Only 90 minutes long, the film feels intimate and yet at the same time vast. It has a relaxed pace, but an intensity of focus. Editor Lindsay Utz had to sift through 300 hours of footage and somehow craft it into a narrative. The project started when Chris Rainey's brother took Olshefski to visit Everquest Recordings. Olshefski had never made a documentary before, and he initially thought of doing a photography project about Everquest, but eventually abandoned that idea and decided to broaden the scope. What interested him was Chris and Christine'a, as people. They are both riveting to watch, and even more so to listen to. Maybe it is because they approach life from a thoughtful and deep place, even as the slings and arrows come at them from every which way. They opened themselves to the filming process, they allow us to see them, in times good and bad. There is not a sense of exploitation here, even when things get really tough (and they get extremely tough). The couple is a co-creator in this project with Olshefski. He embedded himself in the family, more or less, for the next decade. We see William struggling with chemo, Christine'a reveling in being a grandmother, Chris taking one of "his" rappers—a talented but troubled young man named Price—to task for going down the wrong path. Halfway through the film comes a random tragedy that will mark P.J.—and the family—forever.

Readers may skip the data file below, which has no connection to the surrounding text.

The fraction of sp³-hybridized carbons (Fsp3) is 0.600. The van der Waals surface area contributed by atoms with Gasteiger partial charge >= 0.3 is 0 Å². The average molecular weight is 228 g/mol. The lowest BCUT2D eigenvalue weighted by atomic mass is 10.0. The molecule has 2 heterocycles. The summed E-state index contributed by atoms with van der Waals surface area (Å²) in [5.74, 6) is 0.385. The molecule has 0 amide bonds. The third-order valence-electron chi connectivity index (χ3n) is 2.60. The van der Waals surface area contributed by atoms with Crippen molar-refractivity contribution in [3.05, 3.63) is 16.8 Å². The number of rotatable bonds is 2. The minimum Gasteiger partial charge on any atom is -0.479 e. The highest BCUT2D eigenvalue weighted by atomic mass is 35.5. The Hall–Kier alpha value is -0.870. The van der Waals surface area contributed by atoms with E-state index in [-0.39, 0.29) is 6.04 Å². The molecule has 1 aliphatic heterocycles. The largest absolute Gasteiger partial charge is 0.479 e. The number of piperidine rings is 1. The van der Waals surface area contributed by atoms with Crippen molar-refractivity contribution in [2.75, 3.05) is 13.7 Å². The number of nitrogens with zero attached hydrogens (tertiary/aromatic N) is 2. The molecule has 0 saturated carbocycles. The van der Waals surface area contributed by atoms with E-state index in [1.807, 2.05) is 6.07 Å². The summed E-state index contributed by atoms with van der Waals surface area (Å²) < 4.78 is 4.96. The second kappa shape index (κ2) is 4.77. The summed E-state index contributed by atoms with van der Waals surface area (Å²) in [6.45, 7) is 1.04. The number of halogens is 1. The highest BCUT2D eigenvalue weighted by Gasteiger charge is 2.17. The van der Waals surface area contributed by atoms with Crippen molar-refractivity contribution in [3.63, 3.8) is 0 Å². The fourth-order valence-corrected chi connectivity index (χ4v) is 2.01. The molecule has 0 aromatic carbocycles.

What makes "Quest" special is that none of these story elements are prioritized as more important than others. It's all important. Because that's how life is, on the ground, as you are living it. It's not that the film doesn't make its points. It does. But the narrative cannot be boiled down into a cliched Thesis Statement. Since it takes place over the course of a decade, it is clear what does change and what does not. Moments where news items flash on the TV screen in the house—Obama's re-election night, Obama's post-Sandy Hook speech, Hurricane Sandy—anchor the film down into specific dates, but other than that, Olshefski gives an impression of the flow of time.